Ultimately, the rule will reduce immigration of lower-income people from certain countries and favor wealthier immigrants. This change is yet another way the Trump administration is working to slash immigration, threaten communities, and separate families. 

Here’s what you need to know:  

What does “public charge” mean now? 

The term “public charge” isn’t new. Since the 19th century, immigration officials have rejected would-be immigrants if they decide a person is likely to become dependent on the government for financial and material support. Since the 1990s, officials have made this determination based on  the person’s age, health, family status, financial status, education and skills, and other factors. 

Since 1999, officials have considered whether an immigrant has used certain government benefits, including cash assistance like Supplemental Security Income and Temporary Assistance for Needy Families (TANF) or government-funded long-term institutional care. A person could be banned if they were found likely to depend on these public benefits.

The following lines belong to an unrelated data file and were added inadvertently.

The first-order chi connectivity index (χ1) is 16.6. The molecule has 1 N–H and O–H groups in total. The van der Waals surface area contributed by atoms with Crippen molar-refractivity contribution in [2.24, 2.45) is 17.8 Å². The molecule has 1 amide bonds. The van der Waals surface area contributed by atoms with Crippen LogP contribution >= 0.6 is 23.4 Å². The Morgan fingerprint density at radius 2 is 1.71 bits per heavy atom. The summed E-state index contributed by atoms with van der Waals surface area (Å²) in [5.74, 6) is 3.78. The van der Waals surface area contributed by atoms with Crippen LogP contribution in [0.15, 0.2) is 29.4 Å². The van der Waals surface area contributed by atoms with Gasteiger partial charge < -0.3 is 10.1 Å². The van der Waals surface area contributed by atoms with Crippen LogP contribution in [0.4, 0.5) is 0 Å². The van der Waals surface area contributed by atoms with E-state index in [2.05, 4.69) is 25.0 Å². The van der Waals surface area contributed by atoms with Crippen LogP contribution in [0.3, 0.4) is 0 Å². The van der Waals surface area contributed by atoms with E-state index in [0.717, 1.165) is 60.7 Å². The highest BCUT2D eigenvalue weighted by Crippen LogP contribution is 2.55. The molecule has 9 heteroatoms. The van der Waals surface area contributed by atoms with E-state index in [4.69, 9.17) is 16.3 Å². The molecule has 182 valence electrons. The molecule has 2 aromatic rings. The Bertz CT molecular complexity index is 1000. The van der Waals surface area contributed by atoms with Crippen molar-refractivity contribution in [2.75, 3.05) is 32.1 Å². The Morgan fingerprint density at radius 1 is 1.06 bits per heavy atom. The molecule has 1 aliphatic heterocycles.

What changes is the Trump administration making to the “public charge” rule? 

This new rule will radically expand the list of programs to consider when determining if an immigrant is likely to become a “public charge.” The government could now deem a person likely to become a “public charge” if they use a broad range of social services, including programs that provide food, health care, education, and shelter – basic human rights that all members of our communities should have.